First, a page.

– Autumn/Winter 2014

The Doorman

Our Literal Speed

Poster for International Exhibition of Modern Art, New York, 2013, held at the ‘Jugoslavia’ pavilion, Venice Biennale, 2003. Courtesy the Museum of American Art, Berlin

The essential elements of a person ... come to light only when we must regard him as lost to us, when everything he has done seems to have been a taking leave of us. Suddenly the true nature of everything about him that was merely preparation for his ultimate death becomes truly visible.

— Thomas Bernhard,Verstörung (Gargoyles)1

Somewhere in what Karl Marx and Friedrich Engels called ‘Old Europe’, in the years preceding the Great War, in an oak-panelled room, an upper-middle-class, straight white man conjugates verbs that describe the designs and depictions in several medium-sized paintings. There are shapes and colours, composition and a bit of story and many other small and big things to look at, but this upper-middle-class, straight white man does not feel confused or bereft in the face of this superfluity. This upper-middle-class, straight white man is a connoisseur of modern art. He knows the scene’s aura of capaciousness points to a rendezvous with the superlative. There’s too much here to be grasped all at once and for this upper-middle-class, straight white man ‘too much’ feels very good, like a fistful of meat dissolving in his stomach. He feels gratified, because he compares the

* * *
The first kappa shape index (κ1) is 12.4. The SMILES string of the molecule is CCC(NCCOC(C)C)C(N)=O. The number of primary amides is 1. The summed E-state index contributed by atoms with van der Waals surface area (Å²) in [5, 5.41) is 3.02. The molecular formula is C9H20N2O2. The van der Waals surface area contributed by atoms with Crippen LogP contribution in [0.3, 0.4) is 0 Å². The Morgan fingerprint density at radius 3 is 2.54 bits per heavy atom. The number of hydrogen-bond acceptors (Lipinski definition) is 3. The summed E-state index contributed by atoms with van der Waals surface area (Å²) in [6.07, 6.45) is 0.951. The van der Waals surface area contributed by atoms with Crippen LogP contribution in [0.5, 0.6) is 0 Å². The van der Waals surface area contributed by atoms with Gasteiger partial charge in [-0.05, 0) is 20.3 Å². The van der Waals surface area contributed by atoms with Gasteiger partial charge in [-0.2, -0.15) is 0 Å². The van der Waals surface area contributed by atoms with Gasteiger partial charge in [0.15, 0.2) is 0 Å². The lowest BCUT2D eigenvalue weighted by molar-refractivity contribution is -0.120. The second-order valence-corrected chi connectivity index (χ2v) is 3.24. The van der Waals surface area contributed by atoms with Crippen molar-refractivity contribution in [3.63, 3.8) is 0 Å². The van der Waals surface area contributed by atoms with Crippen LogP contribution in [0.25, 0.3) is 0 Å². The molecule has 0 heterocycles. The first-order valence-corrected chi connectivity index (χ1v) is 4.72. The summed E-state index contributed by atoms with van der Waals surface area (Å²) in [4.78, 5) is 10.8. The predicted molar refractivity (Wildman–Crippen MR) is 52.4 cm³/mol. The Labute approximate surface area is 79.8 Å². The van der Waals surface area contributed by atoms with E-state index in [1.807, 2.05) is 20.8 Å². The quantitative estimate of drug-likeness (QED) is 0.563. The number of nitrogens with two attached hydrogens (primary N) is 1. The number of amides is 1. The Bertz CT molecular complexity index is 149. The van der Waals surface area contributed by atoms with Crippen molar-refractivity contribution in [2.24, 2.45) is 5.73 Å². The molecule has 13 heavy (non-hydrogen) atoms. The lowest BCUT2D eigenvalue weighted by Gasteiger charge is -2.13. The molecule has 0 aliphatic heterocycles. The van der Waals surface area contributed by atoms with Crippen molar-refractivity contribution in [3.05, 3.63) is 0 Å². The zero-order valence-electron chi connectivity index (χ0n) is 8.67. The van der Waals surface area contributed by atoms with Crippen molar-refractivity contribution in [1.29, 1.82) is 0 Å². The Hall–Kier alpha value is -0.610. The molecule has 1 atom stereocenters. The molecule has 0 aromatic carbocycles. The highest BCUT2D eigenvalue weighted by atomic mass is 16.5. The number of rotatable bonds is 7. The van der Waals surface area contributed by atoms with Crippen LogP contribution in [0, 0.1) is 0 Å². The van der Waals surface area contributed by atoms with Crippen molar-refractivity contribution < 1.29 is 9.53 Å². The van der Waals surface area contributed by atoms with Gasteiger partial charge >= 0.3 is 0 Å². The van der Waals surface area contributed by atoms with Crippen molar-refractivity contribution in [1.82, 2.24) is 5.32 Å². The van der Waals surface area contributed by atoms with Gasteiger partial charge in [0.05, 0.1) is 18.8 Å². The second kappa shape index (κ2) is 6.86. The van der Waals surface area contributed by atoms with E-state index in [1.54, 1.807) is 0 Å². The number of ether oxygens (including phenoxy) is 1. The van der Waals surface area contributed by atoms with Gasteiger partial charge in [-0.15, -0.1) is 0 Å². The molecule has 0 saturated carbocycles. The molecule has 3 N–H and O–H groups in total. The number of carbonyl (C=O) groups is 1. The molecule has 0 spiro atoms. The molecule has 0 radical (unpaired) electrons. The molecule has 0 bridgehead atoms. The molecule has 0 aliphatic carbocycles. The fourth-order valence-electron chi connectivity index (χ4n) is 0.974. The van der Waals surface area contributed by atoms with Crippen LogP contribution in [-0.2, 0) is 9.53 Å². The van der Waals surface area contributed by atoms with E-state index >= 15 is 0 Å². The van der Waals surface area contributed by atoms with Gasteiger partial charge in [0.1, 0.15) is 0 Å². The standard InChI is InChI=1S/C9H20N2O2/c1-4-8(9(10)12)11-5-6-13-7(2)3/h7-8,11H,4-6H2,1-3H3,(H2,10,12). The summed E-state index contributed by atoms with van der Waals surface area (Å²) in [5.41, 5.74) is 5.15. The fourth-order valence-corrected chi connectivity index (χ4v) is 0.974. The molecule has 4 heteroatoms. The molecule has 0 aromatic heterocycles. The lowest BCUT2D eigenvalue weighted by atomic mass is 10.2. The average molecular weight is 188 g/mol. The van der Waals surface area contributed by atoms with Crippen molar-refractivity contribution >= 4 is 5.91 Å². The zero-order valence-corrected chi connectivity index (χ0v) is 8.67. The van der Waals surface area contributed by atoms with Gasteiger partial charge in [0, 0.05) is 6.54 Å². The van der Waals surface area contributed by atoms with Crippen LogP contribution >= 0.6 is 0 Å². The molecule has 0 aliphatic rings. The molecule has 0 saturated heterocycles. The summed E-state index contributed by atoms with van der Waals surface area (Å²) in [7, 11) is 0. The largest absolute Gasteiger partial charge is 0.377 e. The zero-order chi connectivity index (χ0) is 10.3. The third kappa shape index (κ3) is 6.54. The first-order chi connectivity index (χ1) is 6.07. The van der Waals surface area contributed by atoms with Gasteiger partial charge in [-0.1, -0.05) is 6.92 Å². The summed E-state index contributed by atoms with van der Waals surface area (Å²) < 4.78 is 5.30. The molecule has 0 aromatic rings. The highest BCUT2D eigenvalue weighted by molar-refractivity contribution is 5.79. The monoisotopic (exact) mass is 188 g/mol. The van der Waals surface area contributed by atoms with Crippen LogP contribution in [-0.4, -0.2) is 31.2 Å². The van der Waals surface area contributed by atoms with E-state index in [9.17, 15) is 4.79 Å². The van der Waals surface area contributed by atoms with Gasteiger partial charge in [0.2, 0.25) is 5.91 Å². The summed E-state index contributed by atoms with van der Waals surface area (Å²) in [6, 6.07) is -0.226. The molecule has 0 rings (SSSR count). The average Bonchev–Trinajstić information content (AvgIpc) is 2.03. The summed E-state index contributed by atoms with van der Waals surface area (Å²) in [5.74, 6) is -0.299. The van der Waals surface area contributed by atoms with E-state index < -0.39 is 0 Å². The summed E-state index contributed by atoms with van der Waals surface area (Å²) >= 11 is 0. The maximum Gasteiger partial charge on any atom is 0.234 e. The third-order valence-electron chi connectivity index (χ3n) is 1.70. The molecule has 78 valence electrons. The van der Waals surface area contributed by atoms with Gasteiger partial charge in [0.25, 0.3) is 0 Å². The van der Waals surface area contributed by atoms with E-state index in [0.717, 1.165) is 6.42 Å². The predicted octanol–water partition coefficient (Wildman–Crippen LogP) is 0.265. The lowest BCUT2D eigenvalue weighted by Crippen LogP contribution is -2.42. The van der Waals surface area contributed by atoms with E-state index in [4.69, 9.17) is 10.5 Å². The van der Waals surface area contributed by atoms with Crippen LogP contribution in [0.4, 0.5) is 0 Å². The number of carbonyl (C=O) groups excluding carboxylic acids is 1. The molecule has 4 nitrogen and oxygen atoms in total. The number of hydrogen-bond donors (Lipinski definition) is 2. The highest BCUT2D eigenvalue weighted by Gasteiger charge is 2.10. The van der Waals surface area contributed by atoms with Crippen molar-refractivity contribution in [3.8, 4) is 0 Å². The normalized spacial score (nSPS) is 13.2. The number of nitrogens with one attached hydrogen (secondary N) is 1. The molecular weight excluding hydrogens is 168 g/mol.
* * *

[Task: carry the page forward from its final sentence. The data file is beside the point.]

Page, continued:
1. Thomas Bernhard, Gargoyles (1967, trans. Richard and Clara Winston), New York: Vintage, 2006, p.17.